Blubber, by the well-known children’s author Judy Blume, is horrifying. The story is about a fifth grade girl named Jill who inadvertently creates the nickname, Blubber, for one of her classmates, Linda. She created the nickname because Linda’s animal report was on whales, and that she’s the chubbiest student in class. Jill shared the nickname through a note with her best friend, but her male classmate managed to take a glimpse of the note and spread the nickname throughout the school. After the nickname became known, students taunted Linda, and degraded her on the bus and during lunch. During lunch, students stole Linda’s lunch and teased her about her weight. When she was on the bus, they pulled on her clothes and called her names until she cried. A true mob mentality moment happened when Jill and her friends pushed Linda against a wall, lifted up her skirt, and showed her underwear to their male classmates.
What makes someone a target?
I’ve been bullied before, not at the extent as Linda. It makes me upset when I hear stories of students being physically and emotionally abused at school. What makes one person the target of a class or the whole school? What makes someone so nervous to let go of their beliefs to be with the rest of the mob? In Blubber, it’s interesting how Jill and her friends defended their bullying tactics. They often said, she deserved it or that someone needed to say the truth to her face. No one deserves to be humiliated in front of their classmates, even if they did someone wrong. It doesn’t fix the problem. There are ways to be tactful on sensitive topics such as weight.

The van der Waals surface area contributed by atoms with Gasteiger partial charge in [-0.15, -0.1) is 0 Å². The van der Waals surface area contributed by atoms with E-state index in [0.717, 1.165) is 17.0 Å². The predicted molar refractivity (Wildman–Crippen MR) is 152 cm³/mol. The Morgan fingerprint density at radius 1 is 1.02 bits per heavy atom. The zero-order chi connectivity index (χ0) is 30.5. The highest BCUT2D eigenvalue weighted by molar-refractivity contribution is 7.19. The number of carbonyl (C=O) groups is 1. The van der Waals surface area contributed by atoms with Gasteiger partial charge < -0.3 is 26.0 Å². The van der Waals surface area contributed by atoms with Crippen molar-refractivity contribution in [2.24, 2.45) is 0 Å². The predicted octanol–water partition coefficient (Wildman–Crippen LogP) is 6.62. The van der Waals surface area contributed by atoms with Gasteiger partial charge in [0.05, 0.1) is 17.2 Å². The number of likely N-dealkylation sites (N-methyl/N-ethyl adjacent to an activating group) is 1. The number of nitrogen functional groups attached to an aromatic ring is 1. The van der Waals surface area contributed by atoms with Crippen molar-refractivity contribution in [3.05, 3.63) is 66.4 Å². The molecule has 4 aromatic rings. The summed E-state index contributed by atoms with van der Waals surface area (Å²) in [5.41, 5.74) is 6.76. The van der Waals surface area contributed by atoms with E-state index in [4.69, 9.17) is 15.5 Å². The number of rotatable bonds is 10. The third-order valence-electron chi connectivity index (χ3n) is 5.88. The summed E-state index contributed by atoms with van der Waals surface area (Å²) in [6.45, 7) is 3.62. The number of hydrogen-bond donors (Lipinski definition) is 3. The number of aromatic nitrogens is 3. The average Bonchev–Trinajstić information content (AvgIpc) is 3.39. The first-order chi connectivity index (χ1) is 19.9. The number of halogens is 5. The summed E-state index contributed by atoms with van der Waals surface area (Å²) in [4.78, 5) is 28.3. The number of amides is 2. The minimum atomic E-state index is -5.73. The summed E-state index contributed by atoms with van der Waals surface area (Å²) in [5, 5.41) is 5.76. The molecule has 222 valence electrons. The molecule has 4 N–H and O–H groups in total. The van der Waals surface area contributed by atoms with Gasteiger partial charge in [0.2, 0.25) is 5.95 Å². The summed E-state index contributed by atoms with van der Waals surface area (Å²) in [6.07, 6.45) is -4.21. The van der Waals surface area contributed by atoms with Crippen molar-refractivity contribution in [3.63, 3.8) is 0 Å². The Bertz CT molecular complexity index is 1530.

As a someone studying to be a teacher, these are situations that I’m going to face. How can I prevent bullying from happening? How would I recognize the signs? How do you have a student admit they are being bullied without them being ostracized? In the novel, no one helped Linda deal with her bullies. The educators were indifferent to the situation, and they seemed to blame Linda for the problems she had. I don’t want to be type of educator. I want to help students emotionally when they are going through difficult times.
Photo Courtesy: By Robert Couse-Baker (Flickr: angry mob) [CC BY 2.0 (http://creativecommons.org/licenses/by/2.0)], via Wikimedia Commons